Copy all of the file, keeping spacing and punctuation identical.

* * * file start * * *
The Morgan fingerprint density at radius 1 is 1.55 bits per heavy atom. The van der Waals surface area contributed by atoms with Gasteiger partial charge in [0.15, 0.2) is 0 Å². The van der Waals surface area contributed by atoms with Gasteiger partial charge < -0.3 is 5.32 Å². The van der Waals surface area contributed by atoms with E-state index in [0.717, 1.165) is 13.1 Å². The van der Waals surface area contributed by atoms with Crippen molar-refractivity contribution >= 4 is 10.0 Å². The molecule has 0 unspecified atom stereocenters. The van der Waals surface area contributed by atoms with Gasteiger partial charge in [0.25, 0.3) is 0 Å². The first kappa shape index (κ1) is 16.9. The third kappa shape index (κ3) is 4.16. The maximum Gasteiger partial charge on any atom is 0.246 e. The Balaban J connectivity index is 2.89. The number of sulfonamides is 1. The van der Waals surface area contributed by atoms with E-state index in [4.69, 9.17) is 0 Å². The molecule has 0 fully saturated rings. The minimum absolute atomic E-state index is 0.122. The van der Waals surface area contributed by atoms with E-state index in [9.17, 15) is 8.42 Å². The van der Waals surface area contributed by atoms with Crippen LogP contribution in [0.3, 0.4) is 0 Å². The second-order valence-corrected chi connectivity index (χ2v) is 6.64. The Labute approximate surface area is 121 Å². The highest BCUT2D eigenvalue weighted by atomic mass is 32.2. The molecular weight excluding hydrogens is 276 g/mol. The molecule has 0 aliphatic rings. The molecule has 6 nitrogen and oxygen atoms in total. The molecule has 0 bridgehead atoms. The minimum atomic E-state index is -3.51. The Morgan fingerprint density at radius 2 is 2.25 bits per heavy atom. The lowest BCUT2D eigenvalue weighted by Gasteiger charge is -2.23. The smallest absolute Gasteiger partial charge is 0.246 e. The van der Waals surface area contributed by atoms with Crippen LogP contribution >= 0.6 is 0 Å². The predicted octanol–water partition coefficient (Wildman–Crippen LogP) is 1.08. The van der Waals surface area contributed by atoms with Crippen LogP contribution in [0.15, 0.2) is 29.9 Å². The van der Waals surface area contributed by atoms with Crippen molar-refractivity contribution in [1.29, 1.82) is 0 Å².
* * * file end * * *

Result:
The Morgan fingerprint density at radius 1 is 1.55 bits per heavy atom. The van der Waals surface area contributed by atoms with Gasteiger partial charge in [0.15, 0.2) is 0 Å². The van der Waals surface area contributed by atoms with Gasteiger partial charge < -0.3 is 5.32 Å². The van der Waals surface area contributed by atoms with E-state index in [0.717, 1.165) is 13.1 Å². The van der Waals surface area contributed by atoms with Crippen molar-refractivity contribution >= 4 is 10.0 Å². The molecule has 0 unspecified atom stereocenters. The van der Waals surface area contributed by atoms with Gasteiger partial charge in [0.25, 0.3) is 0 Å². The first kappa shape index (κ1) is 16.9. The third kappa shape index (κ3) is 4.16. The maximum Gasteiger partial charge on any atom is 0.246 e. The Balaban J connectivity index is 2.89. The number of sulfonamides is 1. The van der Waals surface area contributed by atoms with E-state index in [4.69, 9.17) is 0 Å². The molecule has 0 fully saturated rings. The minimum absolute atomic E-state index is 0.122. The van der Waals surface area contributed by atoms with E-state index in [9.17, 15) is 8.42 Å². The van der Waals surface area contributed by atoms with Crippen LogP contribution in [0.3, 0.4) is 0 Å². The second-order valence-corrected chi connectivity index (χ2v) is 6.64. The Labute approximate surface area is 121 Å². The highest BCUT2D eigenvalue weighted by atomic mass is 32.2. The molecular weight excluding hydrogens is 276 g/mol. The molecule has 0 aliphatic rings. The molecule has 6 nitrogen and oxygen atoms in total. The molecule has 0 bridgehead atoms. The minimum atomic E-state index is -3.51. The Morgan fingerprint density at radius 2 is 2.25 bits per heavy atom. The lowest BCUT2D eigenvalue weighted by Gasteiger charge is -2.23. The smallest absolute Gasteiger partial charge is 0.246 e. The van der Waals surface area contributed by atoms with Crippen LogP contribution >= 0.6 is 0 Å². The predicted octanol–water partition coefficient (Wildman–Crippen LogP) is 1.08. The van der Waals surface area contributed by atoms with Crippen LogP contribution in [0.15, 0.2) is 29.9 Å². The van der Waals surface area contributed by atoms with Crippen molar-refractivity contribution in [1.29, 1.82) is 0 Å².